Both kinds of political fantasies—the progressive and the conservative—have tied the historical novel to a kind of shameless crowd-pleasing, a mass appeal that overlaps at times with the bodice-ripping sexuality inseparable from the romance genre. The sterile settings and mundane workplace routines of modern Western life make for a stark contrast with the world offered by the historical romance, where everything is messy, bloody, violent, sexualized, and filled with the bizarre or the singular—séances, circuses, streetwalkers, weird specimens in jars, swords, plagues, et cetera. Many of the wishes that we bring to history today inevitably locate us in the realm of the sensational and the mass-cultural, which would seem to preclude the highbrow, the formal, or the literary. The wholesale commodification of historical novels has tended to align them with a feminized “genre fiction,” congealed into static formulae and overfamiliar character types. That historical romances are most often written by women, for women, no doubt adds another sort of black mark to the reputation of historical fiction more broadly. The gendering of all of the problems with historical fiction seems unfair, though, since these problems also bedeviled Victorian historical novels, many of which were written by men. It is only in the twentieth century that the genre has become so aligned with women, a process that can be tied directly to its mass-market commodification. Meanwhile, interestingly, when the wish fulfillment follows conventions perceived as masculine—with extreme depictions of violence and transgressive sexuality—the sensationalist products tend to be hailed as literary; witness the ardent critical reception of Jonathan Littell’s Nazi-shocker The Kindly Ones.
Generally speaking, the tarnished position of historical fiction today makes the acclaim received by the historical novels of Hilary Mantel that much more remarkable. Both Wolf Hall and Bring up the Bodies feature Thomas Cromwell as their hero, an unusual choice for a sympathetic protagonist given the number of deaths he is known to have caused during the English Reformation. In traditional accounts of the court intrigue surrounding Henry VIII, Cromwell was the king’s “fixer,” the henchman who paved the way for Henry to divorce his first wife, Queen Katherine, and marry Anne Boleyn. In Robert Bolt’s play A Man for All Seasons, Cromwell’s ruthless amorality contrasts with the dedicated principles of archbishop Thomas More, who in the name of his Catholic beliefs sacrifices himself rather than accommodate Henry’s sinful pathway. Mantel’s narrative embrace of Cromwell is itself a revisionist challenge to accepted histories.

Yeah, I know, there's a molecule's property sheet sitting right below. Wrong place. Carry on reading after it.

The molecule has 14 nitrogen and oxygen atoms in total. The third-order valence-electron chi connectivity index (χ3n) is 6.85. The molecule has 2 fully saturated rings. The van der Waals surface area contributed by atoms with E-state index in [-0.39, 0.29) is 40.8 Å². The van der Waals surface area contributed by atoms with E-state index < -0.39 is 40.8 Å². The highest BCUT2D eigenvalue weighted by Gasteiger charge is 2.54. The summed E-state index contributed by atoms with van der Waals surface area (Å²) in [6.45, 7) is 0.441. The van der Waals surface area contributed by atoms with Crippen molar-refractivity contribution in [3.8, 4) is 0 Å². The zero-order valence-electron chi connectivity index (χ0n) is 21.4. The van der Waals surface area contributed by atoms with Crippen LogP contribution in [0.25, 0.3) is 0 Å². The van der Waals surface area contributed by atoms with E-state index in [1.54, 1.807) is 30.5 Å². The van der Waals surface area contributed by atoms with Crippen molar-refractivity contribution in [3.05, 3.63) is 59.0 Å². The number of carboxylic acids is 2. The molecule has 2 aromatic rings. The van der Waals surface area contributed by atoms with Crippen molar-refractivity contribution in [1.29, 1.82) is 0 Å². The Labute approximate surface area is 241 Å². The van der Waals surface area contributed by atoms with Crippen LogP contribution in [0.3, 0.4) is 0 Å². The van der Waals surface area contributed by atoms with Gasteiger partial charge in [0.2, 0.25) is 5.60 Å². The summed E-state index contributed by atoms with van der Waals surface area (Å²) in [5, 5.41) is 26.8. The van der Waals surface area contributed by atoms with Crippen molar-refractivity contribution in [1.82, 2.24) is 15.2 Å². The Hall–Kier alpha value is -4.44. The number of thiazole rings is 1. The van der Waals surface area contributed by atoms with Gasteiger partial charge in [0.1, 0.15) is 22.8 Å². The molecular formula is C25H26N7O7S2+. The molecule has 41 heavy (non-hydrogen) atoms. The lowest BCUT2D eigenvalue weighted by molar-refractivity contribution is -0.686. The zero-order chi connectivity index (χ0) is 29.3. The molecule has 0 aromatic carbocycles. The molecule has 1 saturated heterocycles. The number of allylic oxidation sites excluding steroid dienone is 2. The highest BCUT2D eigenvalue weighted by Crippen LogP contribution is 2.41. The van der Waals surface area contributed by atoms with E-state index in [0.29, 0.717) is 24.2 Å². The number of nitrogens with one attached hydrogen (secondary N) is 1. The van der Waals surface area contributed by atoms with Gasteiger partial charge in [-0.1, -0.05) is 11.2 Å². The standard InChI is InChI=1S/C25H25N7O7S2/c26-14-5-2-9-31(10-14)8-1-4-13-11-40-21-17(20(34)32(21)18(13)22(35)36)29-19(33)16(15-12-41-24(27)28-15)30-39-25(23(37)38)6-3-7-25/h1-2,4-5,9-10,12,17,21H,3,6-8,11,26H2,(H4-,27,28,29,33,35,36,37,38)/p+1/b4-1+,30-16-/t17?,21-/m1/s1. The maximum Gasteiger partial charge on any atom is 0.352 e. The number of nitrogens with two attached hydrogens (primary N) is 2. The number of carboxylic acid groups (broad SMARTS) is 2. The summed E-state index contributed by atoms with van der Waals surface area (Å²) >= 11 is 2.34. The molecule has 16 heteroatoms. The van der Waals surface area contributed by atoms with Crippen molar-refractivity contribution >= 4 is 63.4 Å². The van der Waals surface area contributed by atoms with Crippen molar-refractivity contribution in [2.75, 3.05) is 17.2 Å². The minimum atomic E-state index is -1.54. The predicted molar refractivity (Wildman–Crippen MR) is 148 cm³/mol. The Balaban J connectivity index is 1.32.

One can thus read Mantel’s novels, interestingly enough, as a rebuff to the conservative nostalgia for ye olde times that defined many classic historical novels.
In an interview, Mantel notes that Cromwell’s reputation after his death changed over time, from Elizabethan hero to Victorian villain. Nineteenth-century historians, blinded by the strict class prejudices of their own day, she says, “couldn’t get their heads around the idea of a member of the lower orders rising so high in the hierarchy. There was also a sentimentality about the medieval world, with Cromwell seen as one of its destroyers. This idea persists today.”3 The Victorian penchant for medieval knights and ladies, as it turns out, was also responsible for the blackening of Cromwell’s character into the present day.
One can thus read Mantel’s novels, interestingly enough, as a rebuff to the conservative nostalgia for ye olde times that defined many classic historical novels. The rise of bourgeois modernity can in fact be mapped onto the rise to power of a sixteenth-century nobody, a blacksmith’s son, who ascends to become the right-hand man of a king. Mantel turns medieval nostalgia on its head while securing our sympathies for this misbegotten protagonist. The political stakes of this rewriting become apparent in a revealing scene from Wolf Hall, when Cromwell forces an earl into relinquishing his legal, lovesick claims on Anne Boleyn so that she can become Henry’s new queen. The earl, Harry Percy, blusters about his armies and his ancient titles, but Cromwell controls Percy’s finances and takes a merciless view of Percy’s claims to rank and property:
How can he [Cromwell] explain to him [the earl]? The world is not run from where he thinks … [but] from places he has never imagined; from Lisbon, from where the ships with sails of silk drift west … Not from castle walls, but from countinghouses, not by the call of the bugle but by the click of the abacus, not by the grate and click of the mechanism of the gun but by the scrape of the pen on the page of the promissory note that pays for the gun …
“I picture you without money and title,” he [Cromwell] says. “I picture you in a hovel, wearing homespun, and bringing home a rabbit for the pot. I picture your lawful wife Anne Boleyn skinning and jointing this rabbit. I wish you every happiness.”
The scene ends with Percy defeated, slumped over the table in tears.